SALT LAKE CITY — The working group considering changes to the state's open-records law split into subcommittees Wednesday to examine different topics.
One group, led by former Deseret News managing editor LaVarr Webb, clustered around a table in a small room to discuss the cost of records requests made under the Government Records Access and Management Act, and quickly reached some common ground.
Rep. John Dougall, R-American Fork, the sponsor of the controversial HB477, the Legislature's last-minute attempt to modernize — and some would say gut — GRAMA, sat across from Linda Petersen, president of the Utah Foundation for Open Government and one of that bill's most vocal critics.
They and other participants agreed there should be a central, online clearinghouse where records that are clearly public, such as meeting agendas and minutes and annual financial reports, would be freely available.
That could eliminate some GRAMA requests and help to narrow some of the larger "outlier" requests by making basic information widely available.
Still, Dougall warned that the Legislature, which HB477 would have largely exempted from GRAMA, will continue to receive complex, time-consuming requests because of the difficult issues it tackles.
"We're living in the world of outlier cases," he said.
He argued for ways to recover costs of fulfilling those requests. Currently, an agency can only charge the staff costs of the lowest-paid employee qualified to respond to a GRAMA request, regardless of who actually does the work.
"It can't be a revenue-maker," Dougall said. "But it should be the actual cost."
Others fear that charging administrative and overhead costs will force requesters to pay hundreds of dollars an hour for staff attorneys who often review records before they are released.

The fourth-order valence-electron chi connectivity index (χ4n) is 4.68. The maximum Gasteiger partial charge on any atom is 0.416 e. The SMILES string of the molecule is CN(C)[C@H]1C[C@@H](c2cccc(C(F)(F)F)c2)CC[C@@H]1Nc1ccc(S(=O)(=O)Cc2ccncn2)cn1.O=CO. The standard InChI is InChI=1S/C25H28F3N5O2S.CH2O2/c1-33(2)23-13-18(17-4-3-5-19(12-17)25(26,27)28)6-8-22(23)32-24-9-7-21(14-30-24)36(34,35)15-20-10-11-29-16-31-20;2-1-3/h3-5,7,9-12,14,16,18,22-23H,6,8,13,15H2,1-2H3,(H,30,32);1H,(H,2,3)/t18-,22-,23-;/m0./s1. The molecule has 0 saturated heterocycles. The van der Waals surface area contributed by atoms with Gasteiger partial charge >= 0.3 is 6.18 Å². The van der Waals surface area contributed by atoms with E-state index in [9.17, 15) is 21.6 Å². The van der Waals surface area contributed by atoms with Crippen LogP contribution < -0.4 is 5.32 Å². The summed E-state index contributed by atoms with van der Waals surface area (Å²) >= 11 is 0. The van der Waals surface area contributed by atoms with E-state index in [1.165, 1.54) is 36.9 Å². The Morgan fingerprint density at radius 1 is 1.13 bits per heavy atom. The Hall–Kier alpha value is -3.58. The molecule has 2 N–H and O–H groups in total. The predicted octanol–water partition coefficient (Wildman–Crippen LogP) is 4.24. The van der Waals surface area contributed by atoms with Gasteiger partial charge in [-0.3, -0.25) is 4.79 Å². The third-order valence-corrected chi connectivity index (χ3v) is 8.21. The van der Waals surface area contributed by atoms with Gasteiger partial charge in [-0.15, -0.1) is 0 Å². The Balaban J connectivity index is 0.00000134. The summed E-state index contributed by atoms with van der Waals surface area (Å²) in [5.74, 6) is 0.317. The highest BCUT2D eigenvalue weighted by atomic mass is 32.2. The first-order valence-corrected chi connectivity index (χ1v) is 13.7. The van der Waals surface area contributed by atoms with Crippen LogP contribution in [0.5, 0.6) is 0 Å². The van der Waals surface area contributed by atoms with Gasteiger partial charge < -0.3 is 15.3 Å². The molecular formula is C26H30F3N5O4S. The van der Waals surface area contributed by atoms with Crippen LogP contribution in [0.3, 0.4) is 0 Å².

Webb's subcommittee agreed Wednesday that government bodies should make clear up front how much they will charge for staff time.
Some advocates of GRAMA reform want to clamp down on fee waivers given to the media and anyone else who can show that disclosing the records they want will benefit the public. They say any blogger can now claim to be in the media and demand records for free.
Other possible cost controls include preventing lawyers from fishing for information to use in litigation at the taxpayers' expense.
Mark Johnson, a representative of the Utah League of Cities and Towns, said he will check with local governments to see what kind of records they could include in the database. With employees of Ogden, where he works, sending and receiving a million emails a month, it would be impractical to include each one, he said. The city is also digitizing 20,000 documents a month, he said, according to which need to be retained under state law.
The state already maintains a centralized listing of all public meetings.
Webb said that regardless of the changes legislators make to GRAMA, possibly during a special session in June, some records disputes will still end up in court.
"We're not going to be able to tie this all up in a neat little package," he said.
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